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Holocene vegetation history in Romanian Subcarpathians

Domenii publicaţii > Ştiinţele pământului şi planetare + Tipuri publicaţii > Articol în revistã ştiinţificã

Autori: Tanţãu I., Reille M., Beaulieu J.L. de, Fãrcaş S., Brewer S.,

Editorial: Quaternary Research, 72(2), p.164-173, 2009.


Pollen analysis from a peat core 7.0 m in length, taken from a bog near Bisoca, in a mid-altitude area of the Buzãului Subcarpathian mountains, is used to reconstruct the postglacial vegetation history of the region. The vegetation record, which is supported by twelve 14C dates, starts at the end of the Late Glacial period. At the Late Glacial/Holocene transition, open vegetation was replaced by forest, suggesting a fast response to climatic warming. The Holocene began with the expansion of Betula, Pinus and Ulmus, followed, after 11,000 cal yr BP, by Fraxinus, Quercus, Tilia and Picea. The rapid expansion of these taxa may be due to their existence in the area during the Late Glacial period. At ca. 9200 cal yr BP, Corylus expanded, reaching a maximum after 7600 cal yr BP. The establishment of Carpinus occurred at ca. 7200 cal yr BP, with a maximum at ca. 5700 cal yr BP. Fagus pollen is regularly recorded after 7800 cal yr BP and became dominant at ca. 2000 cal yr BP. The first indications of human activities appear around 3800 cal yr BP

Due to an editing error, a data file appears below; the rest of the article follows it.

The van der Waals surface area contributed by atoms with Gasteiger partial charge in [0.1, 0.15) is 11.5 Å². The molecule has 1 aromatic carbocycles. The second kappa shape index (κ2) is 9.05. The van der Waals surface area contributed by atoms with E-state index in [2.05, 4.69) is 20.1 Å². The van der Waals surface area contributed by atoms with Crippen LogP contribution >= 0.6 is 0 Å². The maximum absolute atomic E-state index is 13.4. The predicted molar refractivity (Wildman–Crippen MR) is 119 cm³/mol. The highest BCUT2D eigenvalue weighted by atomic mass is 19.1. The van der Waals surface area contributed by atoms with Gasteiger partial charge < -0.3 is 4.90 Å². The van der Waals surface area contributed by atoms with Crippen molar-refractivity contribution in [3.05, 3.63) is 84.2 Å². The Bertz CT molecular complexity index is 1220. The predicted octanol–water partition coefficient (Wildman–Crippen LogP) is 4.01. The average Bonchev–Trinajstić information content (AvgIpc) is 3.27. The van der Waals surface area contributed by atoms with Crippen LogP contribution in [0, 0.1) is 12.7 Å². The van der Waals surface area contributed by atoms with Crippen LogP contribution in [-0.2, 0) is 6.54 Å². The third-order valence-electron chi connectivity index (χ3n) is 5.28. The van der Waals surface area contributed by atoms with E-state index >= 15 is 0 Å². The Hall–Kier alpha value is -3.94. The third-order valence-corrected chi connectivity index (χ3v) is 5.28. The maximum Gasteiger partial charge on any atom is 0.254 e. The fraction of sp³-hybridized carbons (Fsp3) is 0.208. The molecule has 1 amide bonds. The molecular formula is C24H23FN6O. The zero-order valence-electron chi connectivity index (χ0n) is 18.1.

Cuvinte cheie: Pollen analysis, radiocarbon dating, vegetation history, forest dynamics, human influences, Holocene, Subcarpathians, Romania